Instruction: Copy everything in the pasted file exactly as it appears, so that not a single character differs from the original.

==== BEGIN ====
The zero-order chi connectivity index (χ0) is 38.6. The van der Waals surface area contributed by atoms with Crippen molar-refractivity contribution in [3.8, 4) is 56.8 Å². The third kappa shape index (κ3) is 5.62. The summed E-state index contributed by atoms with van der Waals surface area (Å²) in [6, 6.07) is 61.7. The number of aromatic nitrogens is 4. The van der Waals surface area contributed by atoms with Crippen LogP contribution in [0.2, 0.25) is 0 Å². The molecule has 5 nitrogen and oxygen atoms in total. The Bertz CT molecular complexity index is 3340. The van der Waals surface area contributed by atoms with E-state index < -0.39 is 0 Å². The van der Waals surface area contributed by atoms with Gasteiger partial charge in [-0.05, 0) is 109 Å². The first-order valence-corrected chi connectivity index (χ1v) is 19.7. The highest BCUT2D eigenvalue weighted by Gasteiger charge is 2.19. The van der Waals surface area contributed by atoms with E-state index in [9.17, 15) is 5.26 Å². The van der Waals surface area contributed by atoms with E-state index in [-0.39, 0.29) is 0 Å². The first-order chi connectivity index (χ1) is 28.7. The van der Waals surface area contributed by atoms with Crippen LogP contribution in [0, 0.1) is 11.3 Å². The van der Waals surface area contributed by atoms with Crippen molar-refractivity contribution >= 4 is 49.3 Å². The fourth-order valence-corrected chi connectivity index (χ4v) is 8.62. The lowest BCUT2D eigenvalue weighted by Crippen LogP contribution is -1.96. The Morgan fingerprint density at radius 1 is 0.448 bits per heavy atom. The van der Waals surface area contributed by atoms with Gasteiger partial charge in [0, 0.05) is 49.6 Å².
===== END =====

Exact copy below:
The zero-order chi connectivity index (χ0) is 38.6. The van der Waals surface area contributed by atoms with Crippen molar-refractivity contribution in [3.8, 4) is 56.8 Å². The third kappa shape index (κ3) is 5.62. The summed E-state index contributed by atoms with van der Waals surface area (Å²) in [6, 6.07) is 61.7. The number of aromatic nitrogens is 4. The van der Waals surface area contributed by atoms with Crippen LogP contribution in [0.2, 0.25) is 0 Å². The molecule has 5 nitrogen and oxygen atoms in total. The Bertz CT molecular complexity index is 3340. The van der Waals surface area contributed by atoms with E-state index < -0.39 is 0 Å². The van der Waals surface area contributed by atoms with Gasteiger partial charge in [-0.05, 0) is 109 Å². The first-order valence-corrected chi connectivity index (χ1v) is 19.7. The highest BCUT2D eigenvalue weighted by Gasteiger charge is 2.19. The van der Waals surface area contributed by atoms with E-state index in [9.17, 15) is 5.26 Å². The van der Waals surface area contributed by atoms with E-state index in [-0.39, 0.29) is 0 Å². The first-order chi connectivity index (χ1) is 28.7. The van der Waals surface area contributed by atoms with Crippen LogP contribution in [0, 0.1) is 11.3 Å². The van der Waals surface area contributed by atoms with Crippen molar-refractivity contribution >= 4 is 49.3 Å². The fourth-order valence-corrected chi connectivity index (χ4v) is 8.62. The lowest BCUT2D eigenvalue weighted by Crippen LogP contribution is -1.96. The Morgan fingerprint density at radius 1 is 0.448 bits per heavy atom. The van der Waals surface area contributed by atoms with Gasteiger partial charge in [0, 0.05) is 49.6 Å².